Columbine Brothers' Song Inspires Rebirth In Wake Of Massacre

Single written by two students of the high school and their pastor gains national attention and heavy radio play.

When Columbine High School students Jonathan and Stephen Cohen wrote the

music to "Friend of Mine (Columbine)," they never considered it would be

a radio hit, let alone comfort tens of thousands of people in the wake of

one of this country's most incomprehensible tragedies.

It's done both.

"It's good to know that the song is helping people," said Jonathan Cohen,

17, who wrote the music with his brother, Stephen, 18. "And the words to

the song are so true -- that God's comfort is real, and it's good to be

reminded of that."

Since the Littleton, Colo., high-school shootings, which left 14 students

and a teacher dead, media reports and politicians have blamed the dark

music of groups such as Marilyn Manson, KMFDM and German rockers Rammstein

for contributing to the violence. But the tragedy also has spawned the

Cohen brothers' song, a composition that quickly became one of the most

requested on radio stations in nearby Denver.

The hopeful, religious folk-pop song "Friend of Mine (Columbine)"

(RealAudio excerpt) has sold 35,000 copies by telephone and through a

website. For a while it was getting played 70 times a week on Denver's


"The reaction to this song is huge," KALC music director Kevin Koske

said. "The best way to describe it is that nobody at this radio station

has ever seen a response to a song, or to an event for that matter, like


On the day of the shooting, Jonathan was in the Columbine High cafeteria,

where some of the carnage took place. The brothers and their sister,

Diana, all dodged bullets and shrapnel that day. They escaped unscathed

and didn't witness any bloodshed.

The brothers had written the music for the song about a week before the

April 20 massacre, in which two students allegedly went on a shooting

rampage before killing themselves.

The Cohens' pastor at the Living Way Fellowship in Littleton composed

the words the day of the shooting when the brothers -- who both dream of

becoming professional musicians -- decided to sing a song at a memorial

service for their slain classmates.

"We weren't sure what to do," Stephen said. "Andy Millar, our pastor,

asked if we wanted to do a song about Columbine. He wrote the lyrics in

about 45 minutes, and we've been performing it since."

"Friend of Mine (Columbine)" joins a long line of songs about tragedies,

including Elton John's mournful Princess Diana tribute "Candle in the

Wind 1997" and the Boomtown Rats' controversial 1980 new-wave hit

"I Don't Like Mondays"

(RealAudio excerpt), which was based on a San Diego teenager who shot

11 people, killing two of them, in 1979.

The John song, with lyrics revised by his partner, Bernie Taupin, from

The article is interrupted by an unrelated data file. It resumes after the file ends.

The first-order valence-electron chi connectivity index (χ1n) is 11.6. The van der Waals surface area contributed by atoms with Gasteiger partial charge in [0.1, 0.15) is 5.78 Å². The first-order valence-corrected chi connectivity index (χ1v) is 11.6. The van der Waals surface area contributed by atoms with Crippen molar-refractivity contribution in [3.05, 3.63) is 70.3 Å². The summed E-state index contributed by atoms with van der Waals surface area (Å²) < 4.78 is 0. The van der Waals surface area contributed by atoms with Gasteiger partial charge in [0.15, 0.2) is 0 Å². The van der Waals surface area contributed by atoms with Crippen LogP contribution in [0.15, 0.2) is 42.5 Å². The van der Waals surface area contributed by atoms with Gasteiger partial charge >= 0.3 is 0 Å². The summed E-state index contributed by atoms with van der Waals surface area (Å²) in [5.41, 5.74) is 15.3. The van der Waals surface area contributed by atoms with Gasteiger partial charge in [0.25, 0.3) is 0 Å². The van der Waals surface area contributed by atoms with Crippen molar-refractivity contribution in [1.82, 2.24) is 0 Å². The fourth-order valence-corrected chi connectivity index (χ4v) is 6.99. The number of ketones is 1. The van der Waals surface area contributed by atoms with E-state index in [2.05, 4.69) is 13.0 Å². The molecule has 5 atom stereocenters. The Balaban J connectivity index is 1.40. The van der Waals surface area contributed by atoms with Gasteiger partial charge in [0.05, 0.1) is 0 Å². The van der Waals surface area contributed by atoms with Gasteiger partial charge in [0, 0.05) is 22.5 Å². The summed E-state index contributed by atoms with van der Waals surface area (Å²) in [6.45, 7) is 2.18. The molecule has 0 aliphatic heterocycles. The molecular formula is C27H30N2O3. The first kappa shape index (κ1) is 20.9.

the original "Candle in the Wind," became the biggest-selling single of

all time. "I Don't Like Mondays" was banned by some radio stations.

As with "Candle in the Wind 1997," reaction to "Friend of Mine" has

brought people together. The brothers performed it, with Jonathan singing

and Stephen on guitar, at a memorial service attended by 70,000 people

and telecast around the world. The brothers also have played the song at

such events as a Colorado Rockies baseball game.

A melodic, acoustic tune featuring such hopeful lyrics as, "Can you still

hear raging guns/ Ending dreams of precious ones?/ In God's son, hope

will come/ His red stain will take our pain/ Columbine, friend of mine/

Peace will come to you in time/ Columbine, friend of mine."

"When I'm singing it, I try to think about what I'm singing and not let

emotion overcome the performance," Jonathan said.

The song "does bring out a lot of emotion," he said. "In that way, it's

more of a comfort. The healing process has been different for a lot of

people, and I know with us we've really been able to rely on God, and

that's really helped. We're getting through it."

The brothers, who said they're fans of such Christian pop acts as Jars

of Clay, dc Talk and the ska-influenced Five Iron Frenzy, recorded the

song at a Littleton studio, Prodigal Productions, with help from engineer

Joel Mayer and executive producer Jason Hickman. Both engineer and

producer played on the recording.

Prodigal is selling the single for $11.95 at, with

all proceeds going to victims' families.

The studio is working on a distribution deal to make it more widely

available, Mayer said. "I've gotten calls from people and radio all over

the country interested in the song," he explained.

The Cohens said they have been in touch with families of the victims,

some of whom were their friends.

"We talked to Lauren Townsend's and Cassie Bernall's parents the other

day," Stephen said, "and both of them say the song has really helped them.

And that's the only thing we really want.

"We didn't expect this to gain media play or to just blow up like it has.

But just as long as the focus that we had when we initially did this

song is there, we can take all of the attention, just as long as it's


Koske said the song continues to inspire a shattered community to come


"It's really unfortunate that it takes something like this to pull a

community together, but this has been a total community effort," said

Koske, whose station is now playing the song four times a day.

"We're hooking up with Columbine students to do an auction, and artists

like Natalie Merchant and Third Eye Blind have donated items for that,"

he added. "We're still getting calls from people who want to help."